Equivalence Class Testing

When testing even a simple application, it’s often impossible, or at least impractical, to test with all possible inputs. This is true whether you’re testing manually or using automation; throwing computing power at the problem doesn’t usually solve it. The question is, how do you find those inputs that give the most coverage in the fewest tests.

Assume we have a UI with just two fields for creating a user account. User Name can be between 1 and 25 characters, but can’t contain a space. Sex can be either Male or Female.

To test all possible inputs, we would first test single-character names using all possible characters. Then test two-character names using all possible characters in the first position, along with all possible characters in the second position. This process would be repeated for all lengths between 1 and 25. We then need to repeat all these names for Males and Females. I’m no mathematician, but this works out to be close to a kagillion possible inputs.

If this simple UI can have so many inputs, then it’s clear we’ll usually have to test with a very small subset of all possible data. Equivalence classes (ECs) give us the guidance we need to select these subsets.

ECs are subsets of input data, where testing any one value in the set should be the same as testing the others. Here we have two equivalence classes of valid input data.

Field Description
1. User Name Length >=1 and <=25 not containing a space
2. Sex Male or Female

Since we have more than one EC of valid data, we can create a single test that randomly picks one value from each. After all, testing with A/Male should give us the same result as testing with AB/Female or JKHFGKJkjgjkhg/Male. In all three cases, a new user account should be created.

It’s also important to create classes of invalid input. If you have an EC of valid data in the range of 1-10, you should also an EC of invalid data less than 1 and an EC of values greater than 10. We can create five equivalence classes of invalid input for our sample app.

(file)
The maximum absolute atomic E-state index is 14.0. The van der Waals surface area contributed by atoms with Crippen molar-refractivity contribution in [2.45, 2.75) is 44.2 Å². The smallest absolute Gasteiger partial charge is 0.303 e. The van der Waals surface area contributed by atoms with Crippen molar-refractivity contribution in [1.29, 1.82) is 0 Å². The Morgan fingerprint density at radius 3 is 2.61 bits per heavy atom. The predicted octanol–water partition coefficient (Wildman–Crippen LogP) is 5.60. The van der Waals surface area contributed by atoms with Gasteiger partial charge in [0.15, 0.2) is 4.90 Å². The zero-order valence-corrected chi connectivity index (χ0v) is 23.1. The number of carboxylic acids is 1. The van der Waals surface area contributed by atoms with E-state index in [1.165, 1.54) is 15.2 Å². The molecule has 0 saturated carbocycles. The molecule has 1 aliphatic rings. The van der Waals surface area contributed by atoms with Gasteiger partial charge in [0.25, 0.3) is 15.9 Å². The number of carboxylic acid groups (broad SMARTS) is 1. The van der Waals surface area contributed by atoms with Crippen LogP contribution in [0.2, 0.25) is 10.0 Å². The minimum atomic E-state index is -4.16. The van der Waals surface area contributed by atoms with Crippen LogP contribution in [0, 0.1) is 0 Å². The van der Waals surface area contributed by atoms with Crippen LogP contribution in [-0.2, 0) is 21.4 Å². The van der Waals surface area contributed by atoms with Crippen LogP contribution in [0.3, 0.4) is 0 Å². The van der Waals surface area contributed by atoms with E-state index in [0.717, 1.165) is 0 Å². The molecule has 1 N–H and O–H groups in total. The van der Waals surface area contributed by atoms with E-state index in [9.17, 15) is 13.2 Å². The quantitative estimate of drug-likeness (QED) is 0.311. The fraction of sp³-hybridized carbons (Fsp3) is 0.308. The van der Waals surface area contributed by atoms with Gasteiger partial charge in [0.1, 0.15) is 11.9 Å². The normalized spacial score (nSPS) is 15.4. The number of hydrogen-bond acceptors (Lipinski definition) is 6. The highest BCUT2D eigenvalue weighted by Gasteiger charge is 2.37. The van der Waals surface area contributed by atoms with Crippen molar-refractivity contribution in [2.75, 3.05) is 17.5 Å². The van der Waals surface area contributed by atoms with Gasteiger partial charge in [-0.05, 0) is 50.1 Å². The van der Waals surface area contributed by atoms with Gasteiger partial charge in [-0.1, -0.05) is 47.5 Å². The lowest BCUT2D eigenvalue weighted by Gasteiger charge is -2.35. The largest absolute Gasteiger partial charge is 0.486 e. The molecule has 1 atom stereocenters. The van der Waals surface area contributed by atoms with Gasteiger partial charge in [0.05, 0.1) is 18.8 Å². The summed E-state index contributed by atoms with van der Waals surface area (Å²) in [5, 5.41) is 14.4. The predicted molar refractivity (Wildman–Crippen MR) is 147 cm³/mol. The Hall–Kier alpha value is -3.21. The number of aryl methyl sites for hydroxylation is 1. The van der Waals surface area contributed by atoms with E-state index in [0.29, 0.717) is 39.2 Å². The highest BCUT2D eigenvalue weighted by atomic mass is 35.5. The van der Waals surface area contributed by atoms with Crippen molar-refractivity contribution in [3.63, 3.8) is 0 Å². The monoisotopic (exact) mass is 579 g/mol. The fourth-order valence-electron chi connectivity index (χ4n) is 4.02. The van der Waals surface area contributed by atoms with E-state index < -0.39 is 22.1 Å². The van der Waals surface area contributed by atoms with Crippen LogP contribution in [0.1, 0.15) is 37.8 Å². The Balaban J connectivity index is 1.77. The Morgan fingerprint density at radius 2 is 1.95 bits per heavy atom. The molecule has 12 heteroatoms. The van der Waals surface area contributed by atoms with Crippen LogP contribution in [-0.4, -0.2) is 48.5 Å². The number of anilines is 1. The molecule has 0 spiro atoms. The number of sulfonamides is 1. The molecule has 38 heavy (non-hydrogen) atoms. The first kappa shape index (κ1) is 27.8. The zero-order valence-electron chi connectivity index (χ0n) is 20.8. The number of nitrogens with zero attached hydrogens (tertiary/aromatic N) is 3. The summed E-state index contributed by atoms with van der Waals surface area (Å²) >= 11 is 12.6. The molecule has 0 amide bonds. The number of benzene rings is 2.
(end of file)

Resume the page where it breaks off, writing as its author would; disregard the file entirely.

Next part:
Field Description
3. User Name Empty
4. User Name Length > 25 (no spaces)
5. User Name Length > 25 (containing a space)
6. User Name Length >1 and <=25 containing a space
7. Sex Neither Male nor Female

When designing your tests, it’s important to only pick one invalid value per test case; using more than one can lead to missed product bugs. Suppose you choose a test with both an invalid User Name and an invalid Sex. The product may throw an error when it detects the invalid User Name, and never even get to the logic that validates the Sex. If there are bugs in the Sex-validation logic, your test won’t catch it.

Using our ECs, we’d create the following tests.

  1. Valid name from #1 and valid Sex from #2
  2. Invalid name from #3 and valid Sex from #2
  3. Invalid name from #4 and valid Sex  from #2
  4. Invalid name from #5 and valid Sex from #2
  5. Invalid name from #6 and valid Sex from #2
  6. Valid name from #1 and invalid Sex from #7

Equivalence classes have reduced our number of tests from a kagillion to six. As Adam Sandler might say, “Not too shabby.”

Not only does EC testing make sure you don’t have too many tests, it also ensures you don’t have too few. Testers not familiar with equivalence classes might test this UI with just four pairs of hardcoded values:

  1. John/Male
  2. Jane/Female
  3. John Smith/Male
  4. Joan/Blah

When these tests are automated and running in your test pass, they validate the same values day after day. Using equivalence class testing with random values, we validate different input every day, increasing our odds of finding bugs.

The day I wrote this article I found a UI bug that had been in the product for several months. The UI didn’t correctly handle Display Names of more than 64 characters. Sure enough, the UI tests didn’t use ECs, and tested with the same hardcoded values every day. If they had chosen a random value from an EC, the test would have eventually found this bug.

Another benefit of equivalence class testing is that it leads us Boundary value testing. When an equivalence class is a range, we should create tests at the high and low edge of the range, and just outside the range. This helps us find bugs in cases when the developer may have used a > instead of >=.

Boundary tests, however, should not take the place of your EC tests. In our example, don’t hardcode your EC test to have a User Name length of 25. Your EC tests should choose a random number between 1 and 25. You should have a separate Boundary tests that validate length 25.

And don’t forget to create tests for values far outside the range. The size of your variable is a type of EC class as well! This could lead to other bugs such as exceeding the max length of a string, or trying to shove a long number into an int.